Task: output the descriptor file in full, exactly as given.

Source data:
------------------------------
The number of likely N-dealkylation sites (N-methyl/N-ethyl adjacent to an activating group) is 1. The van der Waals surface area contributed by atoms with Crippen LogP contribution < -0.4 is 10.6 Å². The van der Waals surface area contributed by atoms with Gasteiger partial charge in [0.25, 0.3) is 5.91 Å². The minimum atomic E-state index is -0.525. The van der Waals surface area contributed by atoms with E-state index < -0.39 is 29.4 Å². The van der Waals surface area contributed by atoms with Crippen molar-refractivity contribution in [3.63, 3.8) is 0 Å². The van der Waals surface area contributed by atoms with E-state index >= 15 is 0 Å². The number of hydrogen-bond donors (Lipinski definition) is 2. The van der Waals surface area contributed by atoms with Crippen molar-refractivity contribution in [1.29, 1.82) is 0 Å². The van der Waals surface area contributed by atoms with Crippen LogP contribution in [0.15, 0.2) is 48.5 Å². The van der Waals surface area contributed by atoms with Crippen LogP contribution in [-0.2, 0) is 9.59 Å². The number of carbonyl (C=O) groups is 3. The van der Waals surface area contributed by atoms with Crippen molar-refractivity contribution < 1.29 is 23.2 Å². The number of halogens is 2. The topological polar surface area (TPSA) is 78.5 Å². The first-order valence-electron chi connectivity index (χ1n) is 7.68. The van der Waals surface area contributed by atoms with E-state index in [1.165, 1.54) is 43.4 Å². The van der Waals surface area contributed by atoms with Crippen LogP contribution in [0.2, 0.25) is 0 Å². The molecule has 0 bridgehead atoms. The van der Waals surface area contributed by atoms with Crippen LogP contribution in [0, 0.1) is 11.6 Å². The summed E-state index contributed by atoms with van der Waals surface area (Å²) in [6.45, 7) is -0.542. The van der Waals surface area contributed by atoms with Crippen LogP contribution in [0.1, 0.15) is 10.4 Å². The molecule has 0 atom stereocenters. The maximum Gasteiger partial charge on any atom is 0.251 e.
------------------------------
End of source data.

The number of likely N-dealkylation sites (N-methyl/N-ethyl adjacent to an activating group) is 1. The van der Waals surface area contributed by atoms with Crippen LogP contribution < -0.4 is 10.6 Å². The van der Waals surface area contributed by atoms with Gasteiger partial charge in [0.25, 0.3) is 5.91 Å². The minimum atomic E-state index is -0.525. The van der Waals surface area contributed by atoms with E-state index < -0.39 is 29.4 Å². The van der Waals surface area contributed by atoms with Crippen molar-refractivity contribution in [3.63, 3.8) is 0 Å². The van der Waals surface area contributed by atoms with E-state index >= 15 is 0 Å². The number of hydrogen-bond donors (Lipinski definition) is 2. The van der Waals surface area contributed by atoms with Crippen molar-refractivity contribution in [1.29, 1.82) is 0 Å². The van der Waals surface area contributed by atoms with Crippen LogP contribution in [0.15, 0.2) is 48.5 Å². The van der Waals surface area contributed by atoms with Crippen LogP contribution in [-0.2, 0) is 9.59 Å². The number of carbonyl (C=O) groups is 3. The van der Waals surface area contributed by atoms with Crippen molar-refractivity contribution < 1.29 is 23.2 Å². The number of halogens is 2. The topological polar surface area (TPSA) is 78.5 Å². The first-order valence-electron chi connectivity index (χ1n) is 7.68. The van der Waals surface area contributed by atoms with E-state index in [1.165, 1.54) is 43.4 Å². The van der Waals surface area contributed by atoms with Crippen LogP contribution in [0.2, 0.25) is 0 Å². The molecule has 0 bridgehead atoms. The van der Waals surface area contributed by atoms with Crippen LogP contribution in [0, 0.1) is 11.6 Å². The summed E-state index contributed by atoms with van der Waals surface area (Å²) in [6.45, 7) is -0.542. The van der Waals surface area contributed by atoms with Crippen LogP contribution in [0.1, 0.15) is 10.4 Å². The molecule has 0 atom stereocenters. The maximum Gasteiger partial charge on any atom is 0.251 e.